Today is: Tuesday, May 11, 2021
National Award-winning,
Family-run Newspaper

Established 1891
Callicoon, NY | 845-887-5200
Monticello, NY | 845-794-7942
To immediately access any story, please enter the Story Number in the above box.
Tuesday, May 11, 2021

Calendar > Arts and Culture

From life to screen, and back

By Anya Tikka - reporter/photographer

By: Anya Tikka | Democrat
Janet Carrus, who's herself a ballroom dancer, stands in the hall leading to the theater where the movie she produced with Joey Dedio was shown.
LOCH SHELDRAKE — Janet Carrus, the producer of the movie “Musical Chairs,” has a passion for equal opportunities for the disabled, and puts her financial resources behind her efforts to pursue it.
“It's not that you see disabilities, you see the person. It has to change. People first. It's about inclusion. They should have complete inclusion,” she said before a recent screening of “Musical Chairs,” at SUNY Sullivan's Seelig Theatre.

The story of a young dancer who has a terrible accident and winds up in a wheelchair takes that view. It was directed by Susan Seidelman, whose 1985 film “Desperately Seeking Susan” helped make Madonna a superstar.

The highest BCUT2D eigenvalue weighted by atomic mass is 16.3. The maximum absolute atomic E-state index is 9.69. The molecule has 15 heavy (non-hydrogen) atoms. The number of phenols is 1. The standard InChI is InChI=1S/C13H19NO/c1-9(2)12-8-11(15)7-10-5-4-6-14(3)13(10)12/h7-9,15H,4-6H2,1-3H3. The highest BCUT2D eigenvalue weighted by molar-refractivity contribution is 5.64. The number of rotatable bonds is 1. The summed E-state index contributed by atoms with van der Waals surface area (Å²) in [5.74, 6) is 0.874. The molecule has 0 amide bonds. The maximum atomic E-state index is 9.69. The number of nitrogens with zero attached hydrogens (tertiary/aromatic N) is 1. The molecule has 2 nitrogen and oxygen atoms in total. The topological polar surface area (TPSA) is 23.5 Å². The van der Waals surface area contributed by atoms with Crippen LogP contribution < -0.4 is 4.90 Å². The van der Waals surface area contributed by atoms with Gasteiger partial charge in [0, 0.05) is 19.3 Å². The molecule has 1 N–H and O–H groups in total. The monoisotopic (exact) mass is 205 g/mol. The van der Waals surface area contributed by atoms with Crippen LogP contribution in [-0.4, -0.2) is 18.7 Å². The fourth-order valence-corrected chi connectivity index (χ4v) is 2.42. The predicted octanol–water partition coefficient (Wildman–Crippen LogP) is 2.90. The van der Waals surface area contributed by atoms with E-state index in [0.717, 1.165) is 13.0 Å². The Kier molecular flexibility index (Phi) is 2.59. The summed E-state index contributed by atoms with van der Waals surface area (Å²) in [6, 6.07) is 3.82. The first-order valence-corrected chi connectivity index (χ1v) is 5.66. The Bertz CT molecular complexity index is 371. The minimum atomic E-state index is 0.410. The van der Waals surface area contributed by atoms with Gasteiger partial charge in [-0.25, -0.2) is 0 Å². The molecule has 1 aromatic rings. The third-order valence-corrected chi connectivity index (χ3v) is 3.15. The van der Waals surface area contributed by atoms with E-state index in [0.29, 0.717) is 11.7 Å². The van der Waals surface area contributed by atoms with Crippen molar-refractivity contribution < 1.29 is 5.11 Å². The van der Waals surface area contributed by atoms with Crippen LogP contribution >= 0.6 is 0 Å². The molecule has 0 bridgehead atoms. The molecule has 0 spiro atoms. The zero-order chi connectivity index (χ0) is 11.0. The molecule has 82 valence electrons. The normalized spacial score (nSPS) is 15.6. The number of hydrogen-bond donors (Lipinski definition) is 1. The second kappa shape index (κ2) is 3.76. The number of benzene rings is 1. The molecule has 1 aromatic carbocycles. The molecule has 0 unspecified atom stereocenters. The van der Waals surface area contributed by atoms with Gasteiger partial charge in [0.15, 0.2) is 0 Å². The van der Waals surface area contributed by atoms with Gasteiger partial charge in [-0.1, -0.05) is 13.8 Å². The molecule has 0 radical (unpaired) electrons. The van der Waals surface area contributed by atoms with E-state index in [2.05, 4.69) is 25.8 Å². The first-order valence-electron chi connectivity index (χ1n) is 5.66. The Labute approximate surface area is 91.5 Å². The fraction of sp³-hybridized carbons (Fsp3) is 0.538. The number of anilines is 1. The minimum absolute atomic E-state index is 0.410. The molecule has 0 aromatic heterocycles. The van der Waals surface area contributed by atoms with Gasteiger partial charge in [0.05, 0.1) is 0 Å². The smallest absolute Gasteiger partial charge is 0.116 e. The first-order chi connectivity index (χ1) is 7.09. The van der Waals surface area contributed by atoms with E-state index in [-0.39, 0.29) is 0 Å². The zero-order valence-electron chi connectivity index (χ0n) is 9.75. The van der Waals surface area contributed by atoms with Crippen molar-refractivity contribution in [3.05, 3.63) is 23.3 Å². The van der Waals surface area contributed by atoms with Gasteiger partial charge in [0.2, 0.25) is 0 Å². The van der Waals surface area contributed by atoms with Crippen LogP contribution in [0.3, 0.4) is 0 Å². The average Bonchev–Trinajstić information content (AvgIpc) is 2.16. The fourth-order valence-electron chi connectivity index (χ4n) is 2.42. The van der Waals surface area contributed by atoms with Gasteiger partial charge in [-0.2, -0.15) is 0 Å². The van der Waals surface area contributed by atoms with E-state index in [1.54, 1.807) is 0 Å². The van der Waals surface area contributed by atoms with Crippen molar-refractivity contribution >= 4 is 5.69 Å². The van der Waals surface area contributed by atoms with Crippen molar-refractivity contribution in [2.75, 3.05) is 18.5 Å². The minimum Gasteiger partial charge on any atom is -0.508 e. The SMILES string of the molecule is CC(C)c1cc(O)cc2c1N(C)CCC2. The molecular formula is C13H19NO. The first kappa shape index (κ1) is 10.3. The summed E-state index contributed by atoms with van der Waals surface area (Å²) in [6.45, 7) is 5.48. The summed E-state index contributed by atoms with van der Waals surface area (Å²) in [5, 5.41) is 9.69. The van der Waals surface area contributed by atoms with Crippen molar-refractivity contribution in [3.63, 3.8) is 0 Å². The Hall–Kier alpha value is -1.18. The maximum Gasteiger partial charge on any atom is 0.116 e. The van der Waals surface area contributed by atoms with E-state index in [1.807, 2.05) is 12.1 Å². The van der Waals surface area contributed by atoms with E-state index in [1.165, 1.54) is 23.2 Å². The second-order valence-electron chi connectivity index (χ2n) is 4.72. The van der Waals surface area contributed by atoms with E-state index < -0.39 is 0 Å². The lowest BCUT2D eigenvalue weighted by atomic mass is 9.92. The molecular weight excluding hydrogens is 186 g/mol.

“Musical Chairs” is for anyone who enjoys dancing and care about people. And if you don't dance and just want to see a good movie, it's for you too.
It depicts wheelchair ballroom dancing, popular in Europe and Asia, but which hasn't yet caught on in the United States. This is something Carrus hopes to change.
“My long term dream is to have the first wheelchair dancing competition like what they do in Europe in Hurleyville,” said Carrus.
She's working with The Center for Discovery towards that end.
“My foundation is funding the new Dance and Arts Center in Hurleyville (with the Center). It's going to have a movie theater, dance studios, and a ballroom,” she explained.
The Manhattan resident first visited The Center for Discovery in Harris in the late nineties with her late husband Gerry, and decided to come back and they funded the Carrus Institute there.
In fact, she helped initiate the wheelchair dance classes at the Center, although now it has two dance therapy instructors, Sherma Williams and Christine Ertola who both came to the showing at SUNY.